Study shows enhanced immunogenicity of heterologous boosting strategy in individuals primed with J&J vaccine

Vaccination has been the key strategy to reduce the incidence of severe acute respiratory syndrome coronavirus 2 (SARS-CoV-2) infection and protect from severe coronavirus disease 2019 (COVID-19) worldwide. Accelerated vaccine development efforts leveraged the approval of SARS-CoV-2 vaccines that displayed varying clinical efficacy. The highest efficacy was associated with the adenoviral vector and mRNA-based vaccines.

Study: Differential immunogenicity of homologous versus heterologous boost in Ad26.COV2.S vaccine recipients. Image Credit: Vladimka production/ Shutterstock

Vaccine-induced protective efficacy is associated with their ability to induce neutralizing anti-spike antibodies and spike-specific T cells. The appearance of variants of concern like the recent Delta variant and the progressive waning of antibody titers observed over time has reduced the protective efficacy of COVID-19 vaccines. These findings have highlighted the need for possible booster vaccinations.

Ad26.COV2 (Johnson & Johnson) is a single-dose vaccine with protective efficacy against severe disease. A single immunization with Ad26.COV2.S induced rapidly cellular immune responses as well as binding and neutralizing antibodies, including induction of Receptor Binding Domain (RBD)-specific binding antibodies in 90% of vaccine recipients

However, there has been evidence of a higher incidence of breakthrough infections with the Delta variant among those inoculated with a single dose of Ad26.COV2.S, in comparison to mRNA vaccinated in some U.S. states.

Additionally, a reduced ability of Ad26.COV2.S to induce humoral immune has also been reported in immunocompromised individuals. As a result, a second dose, similar to the double-dose regimen recommended for mRNA-based vaccines (Pfizer BNT162b2 and Moderna mRNA1273) and the adenoviral vector-based vaccine (Astrazeneca ChAdOx1 nCov-19), has been proposed for individuals receiving Ad26.COV2.S.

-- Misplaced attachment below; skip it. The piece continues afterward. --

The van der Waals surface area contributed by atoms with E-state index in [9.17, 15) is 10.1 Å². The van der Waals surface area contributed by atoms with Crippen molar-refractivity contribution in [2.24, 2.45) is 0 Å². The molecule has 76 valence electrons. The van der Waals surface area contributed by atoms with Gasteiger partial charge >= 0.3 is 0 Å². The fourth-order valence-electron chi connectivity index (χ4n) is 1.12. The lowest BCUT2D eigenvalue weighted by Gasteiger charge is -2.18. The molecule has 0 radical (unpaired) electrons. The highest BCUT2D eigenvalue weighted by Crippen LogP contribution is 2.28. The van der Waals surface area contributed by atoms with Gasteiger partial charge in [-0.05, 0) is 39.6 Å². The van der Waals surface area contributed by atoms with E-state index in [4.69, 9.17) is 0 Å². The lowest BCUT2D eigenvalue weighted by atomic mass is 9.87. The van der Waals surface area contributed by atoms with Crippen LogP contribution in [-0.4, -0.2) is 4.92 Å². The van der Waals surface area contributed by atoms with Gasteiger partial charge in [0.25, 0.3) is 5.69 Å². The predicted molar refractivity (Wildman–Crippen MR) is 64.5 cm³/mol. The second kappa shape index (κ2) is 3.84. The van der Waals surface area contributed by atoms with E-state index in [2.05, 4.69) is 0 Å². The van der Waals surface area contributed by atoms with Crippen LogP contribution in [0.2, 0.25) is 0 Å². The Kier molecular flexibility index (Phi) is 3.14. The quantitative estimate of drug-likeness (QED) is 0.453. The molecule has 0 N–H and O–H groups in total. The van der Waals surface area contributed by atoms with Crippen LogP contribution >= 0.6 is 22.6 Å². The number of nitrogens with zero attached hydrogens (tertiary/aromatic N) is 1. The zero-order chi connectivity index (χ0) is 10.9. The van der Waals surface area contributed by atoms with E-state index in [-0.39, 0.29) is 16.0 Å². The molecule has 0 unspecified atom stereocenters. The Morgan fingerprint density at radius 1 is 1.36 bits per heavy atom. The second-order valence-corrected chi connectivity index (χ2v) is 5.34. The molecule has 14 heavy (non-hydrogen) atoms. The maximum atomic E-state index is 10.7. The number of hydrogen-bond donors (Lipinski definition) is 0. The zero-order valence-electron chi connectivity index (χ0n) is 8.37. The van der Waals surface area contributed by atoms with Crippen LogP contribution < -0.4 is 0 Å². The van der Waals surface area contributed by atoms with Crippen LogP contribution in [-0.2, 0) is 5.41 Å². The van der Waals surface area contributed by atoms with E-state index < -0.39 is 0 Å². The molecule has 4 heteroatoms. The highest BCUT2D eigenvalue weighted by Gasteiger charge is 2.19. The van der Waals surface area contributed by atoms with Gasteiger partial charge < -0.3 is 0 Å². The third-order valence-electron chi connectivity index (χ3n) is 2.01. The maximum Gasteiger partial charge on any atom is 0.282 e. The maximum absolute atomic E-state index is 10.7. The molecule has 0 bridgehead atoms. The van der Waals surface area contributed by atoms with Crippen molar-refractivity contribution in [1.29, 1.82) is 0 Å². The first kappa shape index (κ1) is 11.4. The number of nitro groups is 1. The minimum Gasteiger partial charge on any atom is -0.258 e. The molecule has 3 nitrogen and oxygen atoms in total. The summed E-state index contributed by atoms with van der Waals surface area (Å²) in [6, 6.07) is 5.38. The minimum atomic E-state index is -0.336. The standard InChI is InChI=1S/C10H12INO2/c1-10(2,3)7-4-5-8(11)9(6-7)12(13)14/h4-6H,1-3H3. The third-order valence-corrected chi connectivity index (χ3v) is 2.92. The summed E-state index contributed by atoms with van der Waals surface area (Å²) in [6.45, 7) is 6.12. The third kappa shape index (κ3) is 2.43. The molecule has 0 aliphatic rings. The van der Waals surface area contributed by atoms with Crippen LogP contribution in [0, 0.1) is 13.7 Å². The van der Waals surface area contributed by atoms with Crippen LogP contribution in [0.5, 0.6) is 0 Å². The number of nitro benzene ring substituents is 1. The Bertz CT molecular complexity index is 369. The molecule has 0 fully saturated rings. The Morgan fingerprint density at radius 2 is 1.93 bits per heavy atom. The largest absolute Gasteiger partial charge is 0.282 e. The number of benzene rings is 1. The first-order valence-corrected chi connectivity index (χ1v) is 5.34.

Reports of studies done in animal models and healthy individuals vaccinated with the other adenoviral vector-based vaccine, ChAdOx1 nCov19, followed by BNT162b2, have shown a heterologous vaccine boost enhances both cellular and humoral immunity. Data recently reported showed an ability of both homologous and heterologous boost after Ad26.COV2.S to increase spike-specific antibodies. However, a parallel analysis for cellular immunity was not performed.

Researchers from Singapore thus conducted a study to assess the spike protein-specific humoral and cellular immunity in Ad26.COV2.S vaccinated individuals either primed with Ad26.COV2.S only, or boosted with a homologous (Ad26.COV2.S) or heterologous (BNT162b2 by Pfizer) second dose. This study was published in the pre-print server medRxiv* and is currently under peer review.

Study details

Researchers investigated cellular and humoral immune responses in samples from 115 participants who had received single and double doses of both homologous and heterologous vaccines (Ad26.COV2.S and BNT162b2). They studied 10 to 22 unvaccinated healthy individuals and 40 unvaccinated SARS-CoV-2 convalescents as controls for the study.

In the homologous double dose Ad26.COV2.S cohort, the median time between the first and second doses was 56 days (the overall range was 43- 71 days).

In the heterologous switch dose Ad26.COV2.S and BNT162b2 cohort, the median number of days between first and second dose was 31 days, but with a wider overall range (11-180 days). The time between the first and second dose of BNT162b2 was 21 days (21-104 days).

Researchers found that a booster shot increased the overall profile of humoral immune responses in all individuals irrespective of their first vaccination, both qualitatively and quantitatively. Quantitative analysis showed that individuals were vaccinated with Ad26.COV2.S both homologous (J+J) and heterologous (J+P) vaccination increased the quantity of total spike IgG and neutralizing antibodies (sVNT).